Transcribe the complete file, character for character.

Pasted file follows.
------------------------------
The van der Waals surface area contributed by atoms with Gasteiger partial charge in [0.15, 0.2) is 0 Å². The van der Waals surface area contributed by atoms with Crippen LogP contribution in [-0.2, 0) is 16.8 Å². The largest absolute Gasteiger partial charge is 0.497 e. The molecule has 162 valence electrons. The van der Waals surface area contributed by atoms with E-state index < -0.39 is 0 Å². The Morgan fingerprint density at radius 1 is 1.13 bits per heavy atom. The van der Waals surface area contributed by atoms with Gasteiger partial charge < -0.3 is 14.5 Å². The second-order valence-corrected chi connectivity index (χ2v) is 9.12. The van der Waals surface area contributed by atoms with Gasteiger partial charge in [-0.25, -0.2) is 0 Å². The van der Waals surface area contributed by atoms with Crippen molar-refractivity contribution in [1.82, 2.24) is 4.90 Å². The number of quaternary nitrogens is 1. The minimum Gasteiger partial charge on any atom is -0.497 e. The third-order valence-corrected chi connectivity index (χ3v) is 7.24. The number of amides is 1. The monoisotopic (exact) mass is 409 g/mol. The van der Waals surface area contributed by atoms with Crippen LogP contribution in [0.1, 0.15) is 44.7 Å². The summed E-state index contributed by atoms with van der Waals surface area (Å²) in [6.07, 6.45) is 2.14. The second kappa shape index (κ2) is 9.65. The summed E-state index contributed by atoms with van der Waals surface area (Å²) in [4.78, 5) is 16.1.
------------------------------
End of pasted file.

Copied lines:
The van der Waals surface area contributed by atoms with Gasteiger partial charge in [0.15, 0.2) is 0 Å². The van der Waals surface area contributed by atoms with Crippen LogP contribution in [-0.2, 0) is 16.8 Å². The largest absolute Gasteiger partial charge is 0.497 e. The molecule has 162 valence electrons. The van der Waals surface area contributed by atoms with E-state index < -0.39 is 0 Å². The Morgan fingerprint density at radius 1 is 1.13 bits per heavy atom. The van der Waals surface area contributed by atoms with Gasteiger partial charge < -0.3 is 14.5 Å². The second-order valence-corrected chi connectivity index (χ2v) is 9.12. The van der Waals surface area contributed by atoms with Gasteiger partial charge in [-0.25, -0.2) is 0 Å². The van der Waals surface area contributed by atoms with Crippen molar-refractivity contribution in [1.82, 2.24) is 4.90 Å². The number of quaternary nitrogens is 1. The minimum Gasteiger partial charge on any atom is -0.497 e. The third-order valence-corrected chi connectivity index (χ3v) is 7.24. The number of amides is 1. The monoisotopic (exact) mass is 409 g/mol. The van der Waals surface area contributed by atoms with Crippen LogP contribution in [0.1, 0.15) is 44.7 Å². The summed E-state index contributed by atoms with van der Waals surface area (Å²) in [6.07, 6.45) is 2.14. The second kappa shape index (κ2) is 9.65. The summed E-state index contributed by atoms with van der Waals surface area (Å²) in [4.78, 5) is 16.1.